Thursday, October 19, 2006

Info Corporate: The mail server is down. Now what?

In the latest print edition of Info Exame, an article entitled "The mail server is down. Now what?" stands out. It reads (translated from portuguese):
IT'S NEARLY IMPOSSIBLE to work without e-mail in large companies, but mail server outages have been occurring more often than CIOs would like. A study by IBM Global Services shows that at any moment during a 12-month period, the probability of an unplanned system outage to occur is of 75%. And when it does, the solution takes good while to recover the server. In 82% of the cases the mean time to recovery is longer than four hours. The main cause of the sudden disruption in service is server failure (35%), followed by a connection loss or a corrupted database.

I'm not aware of the scope of the research done, if this was a world-wide study or not. But obviously 4 hour MTTR is way too long. And corrupted mail databases does not cause a mail server outage. Well, not that often ;-). Unless, of course, you're using Microsoft Exchange, where one db handles the mail for all of your recipients.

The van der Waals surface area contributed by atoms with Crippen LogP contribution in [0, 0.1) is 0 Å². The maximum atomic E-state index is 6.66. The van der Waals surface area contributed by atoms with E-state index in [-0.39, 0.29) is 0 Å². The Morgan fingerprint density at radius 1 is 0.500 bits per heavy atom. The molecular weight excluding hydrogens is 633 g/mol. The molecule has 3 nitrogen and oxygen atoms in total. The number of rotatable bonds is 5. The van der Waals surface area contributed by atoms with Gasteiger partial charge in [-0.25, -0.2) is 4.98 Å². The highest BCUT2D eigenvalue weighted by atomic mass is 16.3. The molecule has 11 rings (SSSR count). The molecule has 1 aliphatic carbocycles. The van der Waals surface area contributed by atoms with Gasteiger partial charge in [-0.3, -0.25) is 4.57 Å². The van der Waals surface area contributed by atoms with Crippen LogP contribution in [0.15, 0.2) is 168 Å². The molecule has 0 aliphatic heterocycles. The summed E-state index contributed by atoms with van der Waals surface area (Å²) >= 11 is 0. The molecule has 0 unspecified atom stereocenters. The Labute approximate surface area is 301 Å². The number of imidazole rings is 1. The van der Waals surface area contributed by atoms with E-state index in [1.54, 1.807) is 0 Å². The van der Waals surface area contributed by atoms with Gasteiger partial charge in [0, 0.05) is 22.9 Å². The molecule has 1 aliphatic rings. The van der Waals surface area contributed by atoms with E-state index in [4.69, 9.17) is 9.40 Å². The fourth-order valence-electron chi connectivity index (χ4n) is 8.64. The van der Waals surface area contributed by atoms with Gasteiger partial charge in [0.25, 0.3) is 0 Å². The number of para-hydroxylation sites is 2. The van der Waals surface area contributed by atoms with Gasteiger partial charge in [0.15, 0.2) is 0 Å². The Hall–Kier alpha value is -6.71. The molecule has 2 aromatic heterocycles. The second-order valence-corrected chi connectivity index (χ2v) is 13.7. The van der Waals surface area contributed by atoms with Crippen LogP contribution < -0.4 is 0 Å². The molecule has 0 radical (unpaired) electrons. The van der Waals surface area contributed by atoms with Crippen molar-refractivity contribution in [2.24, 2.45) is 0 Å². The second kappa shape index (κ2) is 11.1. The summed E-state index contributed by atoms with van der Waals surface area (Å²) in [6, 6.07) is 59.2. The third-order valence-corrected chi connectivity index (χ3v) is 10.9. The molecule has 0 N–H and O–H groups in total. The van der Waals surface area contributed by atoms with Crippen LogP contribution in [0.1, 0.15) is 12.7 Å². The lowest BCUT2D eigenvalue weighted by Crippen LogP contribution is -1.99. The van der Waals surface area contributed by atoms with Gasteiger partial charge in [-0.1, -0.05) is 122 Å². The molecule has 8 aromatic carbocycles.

This reminds me of what happened at Brasil Telecom a couple of years go. After a sucession of MS Exchange server outages, the CIO just said "enough is enough" and migrated all of their distributed Exchange environment to clustered Lotus Domino servers running on pSeries. Full redundancy, and no more mail databases bringing a service down.

Link: Info Corporate - O servidor de e-mail caiu. E agora?)

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